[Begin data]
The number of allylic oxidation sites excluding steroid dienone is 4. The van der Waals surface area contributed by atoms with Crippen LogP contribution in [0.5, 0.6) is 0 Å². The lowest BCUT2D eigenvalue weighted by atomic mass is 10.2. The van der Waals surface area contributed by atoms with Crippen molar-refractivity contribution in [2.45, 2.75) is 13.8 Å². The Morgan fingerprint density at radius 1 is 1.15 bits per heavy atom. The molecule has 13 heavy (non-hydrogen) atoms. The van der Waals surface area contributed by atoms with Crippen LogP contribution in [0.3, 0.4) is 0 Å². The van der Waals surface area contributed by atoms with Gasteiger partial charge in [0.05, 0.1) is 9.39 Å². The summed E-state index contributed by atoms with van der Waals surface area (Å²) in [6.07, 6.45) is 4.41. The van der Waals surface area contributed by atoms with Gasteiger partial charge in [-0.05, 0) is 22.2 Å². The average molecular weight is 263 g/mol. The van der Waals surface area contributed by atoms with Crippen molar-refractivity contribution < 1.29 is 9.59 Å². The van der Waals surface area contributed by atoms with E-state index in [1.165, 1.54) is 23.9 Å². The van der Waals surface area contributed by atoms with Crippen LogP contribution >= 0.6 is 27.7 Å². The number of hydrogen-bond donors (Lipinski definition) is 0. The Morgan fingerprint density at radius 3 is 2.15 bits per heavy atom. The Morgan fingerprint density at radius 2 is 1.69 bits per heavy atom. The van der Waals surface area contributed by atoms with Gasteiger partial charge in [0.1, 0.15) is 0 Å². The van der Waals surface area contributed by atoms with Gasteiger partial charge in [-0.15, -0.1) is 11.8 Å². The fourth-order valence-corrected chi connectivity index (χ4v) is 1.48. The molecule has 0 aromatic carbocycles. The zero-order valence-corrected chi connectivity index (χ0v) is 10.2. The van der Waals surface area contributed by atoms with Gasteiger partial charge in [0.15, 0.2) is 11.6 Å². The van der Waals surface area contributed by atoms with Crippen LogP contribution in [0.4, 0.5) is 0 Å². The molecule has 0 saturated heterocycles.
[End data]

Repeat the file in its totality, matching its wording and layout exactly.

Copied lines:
The number of allylic oxidation sites excluding steroid dienone is 4. The van der Waals surface area contributed by atoms with Crippen LogP contribution in [0.5, 0.6) is 0 Å². The lowest BCUT2D eigenvalue weighted by atomic mass is 10.2. The van der Waals surface area contributed by atoms with Crippen molar-refractivity contribution in [2.45, 2.75) is 13.8 Å². The Morgan fingerprint density at radius 1 is 1.15 bits per heavy atom. The molecule has 13 heavy (non-hydrogen) atoms. The van der Waals surface area contributed by atoms with Crippen LogP contribution in [0.3, 0.4) is 0 Å². The van der Waals surface area contributed by atoms with Gasteiger partial charge in [0.05, 0.1) is 9.39 Å². The summed E-state index contributed by atoms with van der Waals surface area (Å²) in [6.07, 6.45) is 4.41. The van der Waals surface area contributed by atoms with Gasteiger partial charge in [-0.05, 0) is 22.2 Å². The average molecular weight is 263 g/mol. The van der Waals surface area contributed by atoms with Crippen molar-refractivity contribution < 1.29 is 9.59 Å². The van der Waals surface area contributed by atoms with E-state index in [1.165, 1.54) is 23.9 Å². The van der Waals surface area contributed by atoms with Crippen LogP contribution >= 0.6 is 27.7 Å². The number of hydrogen-bond donors (Lipinski definition) is 0. The Morgan fingerprint density at radius 3 is 2.15 bits per heavy atom. The Morgan fingerprint density at radius 2 is 1.69 bits per heavy atom. The van der Waals surface area contributed by atoms with Gasteiger partial charge in [0.1, 0.15) is 0 Å². The van der Waals surface area contributed by atoms with Gasteiger partial charge in [-0.15, -0.1) is 11.8 Å². The fourth-order valence-corrected chi connectivity index (χ4v) is 1.48. The molecule has 0 aromatic carbocycles. The zero-order valence-corrected chi connectivity index (χ0v) is 10.2. The van der Waals surface area contributed by atoms with Gasteiger partial charge in [0.15, 0.2) is 11.6 Å². The van der Waals surface area contributed by atoms with Crippen LogP contribution in [0.4, 0.5) is 0 Å². The molecule has 0 saturated heterocycles.